Burak is a Ph.D. student in the University of Washington’s Department of Aeronautics & Astronautics. He is part of Kristi Morgansen’sNonlinear Dynamics and Control lab. Burak is researching how the hawkmoth (Manduca sexta) senses the environment. He says: “Hawkmoths are amazing. They’re extremely good at agile maneuvers and we’re trying to understand how such a small insect can be that clever.” The goal is that this information will inform how to build engineered systems that can sense more precisely and efficiently.
Researchers from the University of Washington, Carnegie Mellon University, and the Massachusetts Institute of Technology have been awarded a 2019 multidisciplinary university research initiative (MURI) award from the Air Force Office of Scientific Research to investigate neural-inspired sparse sensing and control for agile flight. The MURI program supports teams of investigators from different fields to facilitate the growth of newly emerging technologies.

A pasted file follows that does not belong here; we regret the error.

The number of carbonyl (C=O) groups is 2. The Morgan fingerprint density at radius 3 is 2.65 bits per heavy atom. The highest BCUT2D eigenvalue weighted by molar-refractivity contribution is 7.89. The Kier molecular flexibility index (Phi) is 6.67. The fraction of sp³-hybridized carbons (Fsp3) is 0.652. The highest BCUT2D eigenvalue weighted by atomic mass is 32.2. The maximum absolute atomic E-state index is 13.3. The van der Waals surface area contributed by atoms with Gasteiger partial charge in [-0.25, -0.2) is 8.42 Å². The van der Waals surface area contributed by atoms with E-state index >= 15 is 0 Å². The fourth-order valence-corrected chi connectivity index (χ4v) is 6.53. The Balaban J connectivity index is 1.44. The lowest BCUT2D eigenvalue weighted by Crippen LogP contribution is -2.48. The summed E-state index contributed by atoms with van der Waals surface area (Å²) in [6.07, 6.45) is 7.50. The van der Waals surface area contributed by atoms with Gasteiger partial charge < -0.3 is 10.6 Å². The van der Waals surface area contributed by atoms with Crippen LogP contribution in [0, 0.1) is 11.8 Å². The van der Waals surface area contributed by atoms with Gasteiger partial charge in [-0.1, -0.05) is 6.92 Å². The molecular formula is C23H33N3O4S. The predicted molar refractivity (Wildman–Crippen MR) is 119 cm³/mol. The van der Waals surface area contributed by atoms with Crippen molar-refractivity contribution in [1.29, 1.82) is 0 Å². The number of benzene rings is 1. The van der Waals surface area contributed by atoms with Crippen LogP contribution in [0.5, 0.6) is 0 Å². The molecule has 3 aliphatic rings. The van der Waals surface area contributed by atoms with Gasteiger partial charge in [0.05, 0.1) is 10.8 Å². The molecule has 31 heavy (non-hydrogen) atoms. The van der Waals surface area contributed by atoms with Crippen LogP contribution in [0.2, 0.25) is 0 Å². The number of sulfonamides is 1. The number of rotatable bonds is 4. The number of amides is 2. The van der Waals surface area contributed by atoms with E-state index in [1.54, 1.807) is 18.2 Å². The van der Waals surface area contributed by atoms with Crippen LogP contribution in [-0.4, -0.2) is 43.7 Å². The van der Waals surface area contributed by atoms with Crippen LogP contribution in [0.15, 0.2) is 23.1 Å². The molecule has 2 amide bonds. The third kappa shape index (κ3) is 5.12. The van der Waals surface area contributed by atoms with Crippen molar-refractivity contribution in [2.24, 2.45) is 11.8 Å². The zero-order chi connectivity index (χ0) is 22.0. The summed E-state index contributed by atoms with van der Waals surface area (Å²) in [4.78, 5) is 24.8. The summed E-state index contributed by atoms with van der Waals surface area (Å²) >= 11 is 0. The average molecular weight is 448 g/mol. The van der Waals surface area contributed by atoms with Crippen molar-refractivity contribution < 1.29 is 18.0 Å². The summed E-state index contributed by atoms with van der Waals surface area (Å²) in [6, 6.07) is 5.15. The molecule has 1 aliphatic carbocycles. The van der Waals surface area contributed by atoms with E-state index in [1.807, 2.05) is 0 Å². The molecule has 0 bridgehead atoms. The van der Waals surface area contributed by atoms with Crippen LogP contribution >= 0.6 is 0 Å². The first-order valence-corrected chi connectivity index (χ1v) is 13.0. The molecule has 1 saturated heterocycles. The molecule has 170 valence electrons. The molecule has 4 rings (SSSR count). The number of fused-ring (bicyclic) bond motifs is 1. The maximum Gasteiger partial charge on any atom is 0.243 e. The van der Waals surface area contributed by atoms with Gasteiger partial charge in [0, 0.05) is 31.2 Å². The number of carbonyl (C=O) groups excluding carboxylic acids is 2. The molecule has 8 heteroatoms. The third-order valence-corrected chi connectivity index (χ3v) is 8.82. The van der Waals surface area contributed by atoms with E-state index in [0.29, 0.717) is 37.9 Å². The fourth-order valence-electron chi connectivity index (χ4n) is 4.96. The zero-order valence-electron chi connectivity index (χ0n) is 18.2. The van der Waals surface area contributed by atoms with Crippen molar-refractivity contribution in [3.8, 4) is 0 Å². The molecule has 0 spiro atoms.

The work of this MURI is inspired by the fact that flying animals are superbly adapted to acquire and process information about themselves and the environment to control their movement in an exceedingly complex and dynamic world. They do so over a vast range of temporal and spatial scales. Importantly, the micro-circuits in insect neural systems operate under stringent constraints of size, weight, and power. In stark contrast with many modern engineered systems, these remarkable motor behaviors for flight are achieved not by brute-force computation and learning, but rather with specialized hardware and relatively sparse neuronal computations. Therefore, sparsity is a central concept in understanding neural control of agile flight, where it serves as a mathematical framework to promote hyper-efficient solutions and to achieve robust sensing and control.
In this MURI, we seek understanding of and inspiration from living systems, which provide proof by existence that sparse sensing, processing, and computation can achieve remarkably agile and rapid flight control in complex, nonlinear, and uncertainty environments. Our multi-institute team of researchers combines expertise in sensory biology, systems neuroscience, machine learning, sparse optimization, control theory, sensor design, and robotics.